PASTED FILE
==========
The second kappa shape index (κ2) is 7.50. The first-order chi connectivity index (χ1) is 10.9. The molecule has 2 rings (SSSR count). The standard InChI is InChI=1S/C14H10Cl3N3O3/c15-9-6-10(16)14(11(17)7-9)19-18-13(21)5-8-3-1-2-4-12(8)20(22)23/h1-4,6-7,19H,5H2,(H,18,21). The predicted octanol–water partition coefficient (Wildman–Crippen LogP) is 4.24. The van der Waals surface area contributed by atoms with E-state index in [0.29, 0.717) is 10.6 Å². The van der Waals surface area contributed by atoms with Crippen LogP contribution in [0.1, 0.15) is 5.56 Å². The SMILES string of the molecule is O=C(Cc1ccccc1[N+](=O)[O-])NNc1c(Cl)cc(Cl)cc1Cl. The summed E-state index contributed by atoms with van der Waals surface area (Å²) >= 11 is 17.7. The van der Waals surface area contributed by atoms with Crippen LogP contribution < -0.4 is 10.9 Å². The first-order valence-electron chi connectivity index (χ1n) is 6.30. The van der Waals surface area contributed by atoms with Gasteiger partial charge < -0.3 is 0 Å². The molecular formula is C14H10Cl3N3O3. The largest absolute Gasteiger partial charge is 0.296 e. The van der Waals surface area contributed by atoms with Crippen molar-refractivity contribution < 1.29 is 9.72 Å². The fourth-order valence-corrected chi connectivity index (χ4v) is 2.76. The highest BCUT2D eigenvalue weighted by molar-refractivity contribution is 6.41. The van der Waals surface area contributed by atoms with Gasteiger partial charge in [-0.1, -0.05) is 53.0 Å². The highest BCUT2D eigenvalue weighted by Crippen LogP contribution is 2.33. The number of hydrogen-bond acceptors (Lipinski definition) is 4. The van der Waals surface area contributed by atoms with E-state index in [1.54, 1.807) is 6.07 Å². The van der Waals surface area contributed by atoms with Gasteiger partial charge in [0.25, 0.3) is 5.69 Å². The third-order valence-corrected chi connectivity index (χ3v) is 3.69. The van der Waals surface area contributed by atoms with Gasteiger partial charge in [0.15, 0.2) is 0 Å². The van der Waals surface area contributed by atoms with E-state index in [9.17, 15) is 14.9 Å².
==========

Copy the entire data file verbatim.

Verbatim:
The second kappa shape index (κ2) is 7.50. The first-order chi connectivity index (χ1) is 10.9. The molecule has 2 rings (SSSR count). The standard InChI is InChI=1S/C14H10Cl3N3O3/c15-9-6-10(16)14(11(17)7-9)19-18-13(21)5-8-3-1-2-4-12(8)20(22)23/h1-4,6-7,19H,5H2,(H,18,21). The predicted octanol–water partition coefficient (Wildman–Crippen LogP) is 4.24. The van der Waals surface area contributed by atoms with E-state index in [0.29, 0.717) is 10.6 Å². The van der Waals surface area contributed by atoms with Crippen LogP contribution in [0.1, 0.15) is 5.56 Å². The SMILES string of the molecule is O=C(Cc1ccccc1[N+](=O)[O-])NNc1c(Cl)cc(Cl)cc1Cl. The summed E-state index contributed by atoms with van der Waals surface area (Å²) >= 11 is 17.7. The van der Waals surface area contributed by atoms with Crippen LogP contribution < -0.4 is 10.9 Å². The first-order valence-electron chi connectivity index (χ1n) is 6.30. The van der Waals surface area contributed by atoms with Gasteiger partial charge < -0.3 is 0 Å². The molecular formula is C14H10Cl3N3O3. The largest absolute Gasteiger partial charge is 0.296 e. The van der Waals surface area contributed by atoms with Crippen molar-refractivity contribution < 1.29 is 9.72 Å². The fourth-order valence-corrected chi connectivity index (χ4v) is 2.76. The highest BCUT2D eigenvalue weighted by molar-refractivity contribution is 6.41. The van der Waals surface area contributed by atoms with Gasteiger partial charge in [-0.1, -0.05) is 53.0 Å². The highest BCUT2D eigenvalue weighted by Crippen LogP contribution is 2.33. The number of hydrogen-bond acceptors (Lipinski definition) is 4. The van der Waals surface area contributed by atoms with E-state index in [1.54, 1.807) is 6.07 Å². The van der Waals surface area contributed by atoms with Gasteiger partial charge in [0.25, 0.3) is 5.69 Å². The third-order valence-corrected chi connectivity index (χ3v) is 3.69. The van der Waals surface area contributed by atoms with Gasteiger partial charge in [0.15, 0.2) is 0 Å². The van der Waals surface area contributed by atoms with E-state index in [9.17, 15) is 14.9 Å².